Named after its first known owner, the Count Cesare di Castelbarco, a notable mid-19th century Milanese collector and enthusiast, this violin is a fine golden-period Stradivari in origin, with several significant although high-quality replacements.
The original broad-flamed one-piece back is unmistakably by Antonio Stradivari at the height of his powers. We see similar wood used in the “Emiliani” violin of 1703, the “Marsick” of 1705 and the “Joest” also of 1705. The arching of the back is bold and confident; the edgework and purfling are refined and fluid; the original varnish is abundant in the fluting of the C-bouts and is deep orange-red over a typical Stradivari golden ground.
The origin of the top, ribs and head of this violin is the source of some speculation. The top was almost certainly made in France in the early part of the 19th century and has been variously attributed to both Nicolas Lupot and Jean Baptiste Vuillaume, although contemporary expertise suggests it is more likely the work of the former. The replacement may have been necessitated by an accident or it may be the result of the clever assembly of various components, an ignoble practice which was unfortunately far too common in the early 19th century. Interestingly, the later parts are not mentioned by either David Laurie or Nicolas François Vuillaume in any of the letters and receipts accompanying the sale of the violin in 1875. But of course it is possible that neither recognized these parts as replacements and the omission was accidental, or the issue may have been addressed elsewhere but not in the surviving documents.
The ribs and the finely carved head of the violin are of attractive maple and appear to be 18th-century Italian in origin, but appear not to belong to either the top or the back. The lower rib was originally made in two pieces, which rules out most classical Cremonese work, and the miter-joints are more pinched and less compact than Stradivari ribs of the period. The ears of the head have been altered and recut to appear more Strad-like in profile, which has obscured what might have been usable clues as to its maker. It is possible that the ribs and scroll belong together, as the maple used for the ribs is almost identical to that of the head, and both are plainer, with a more irregular flame than that of the back. It has been suggested that they are the work of Matteo Gofriller, although a conclusive attribution is elusive.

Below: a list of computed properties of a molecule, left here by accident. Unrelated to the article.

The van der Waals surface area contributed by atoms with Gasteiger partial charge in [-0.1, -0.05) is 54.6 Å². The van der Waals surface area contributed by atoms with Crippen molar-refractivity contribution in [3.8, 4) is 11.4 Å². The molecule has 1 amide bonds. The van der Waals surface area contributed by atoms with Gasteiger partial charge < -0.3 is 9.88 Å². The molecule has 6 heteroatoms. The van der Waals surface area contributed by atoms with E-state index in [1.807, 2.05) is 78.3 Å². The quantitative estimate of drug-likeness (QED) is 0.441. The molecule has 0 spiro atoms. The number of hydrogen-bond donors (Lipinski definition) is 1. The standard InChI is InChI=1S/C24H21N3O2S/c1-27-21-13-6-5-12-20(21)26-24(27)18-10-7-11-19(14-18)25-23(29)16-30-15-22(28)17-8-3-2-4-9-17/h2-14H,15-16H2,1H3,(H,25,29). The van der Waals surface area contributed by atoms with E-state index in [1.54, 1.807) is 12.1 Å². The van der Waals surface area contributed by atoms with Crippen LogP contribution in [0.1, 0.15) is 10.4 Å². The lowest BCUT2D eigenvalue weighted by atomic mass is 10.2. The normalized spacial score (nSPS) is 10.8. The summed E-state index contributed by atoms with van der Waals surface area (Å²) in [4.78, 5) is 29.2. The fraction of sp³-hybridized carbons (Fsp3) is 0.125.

An interesting series of documents relating to the violin date from the spring of 1875. Beginning on April 28 of that year, Nicolas François Vuillaume of Brussels, the brother of Jean Baptiste, “sold and delivered” the violin to Mr David Laurie of Glasgow. In the accompanying certificate of the same date, N.F. Vuillaume describes Count Castelbarco’s frequent use of the violin during “quartet parties”, occasions upon which he no doubt had his choice of instruments. Laurie was quick to find a new owner for the violin after acquiring it himself. A deal was soon arranged for Mr Robert Butter Malcolm, also of Glasgow, to exchange Mr Malcolm’s 1706 Stradivarius violin and the sum of £25 for the Castelbarco violin. The original receipt from Laurie to Malcolm is preserved in which he warrants the Castelbarco violin to be “entirely genuine in each and every part”.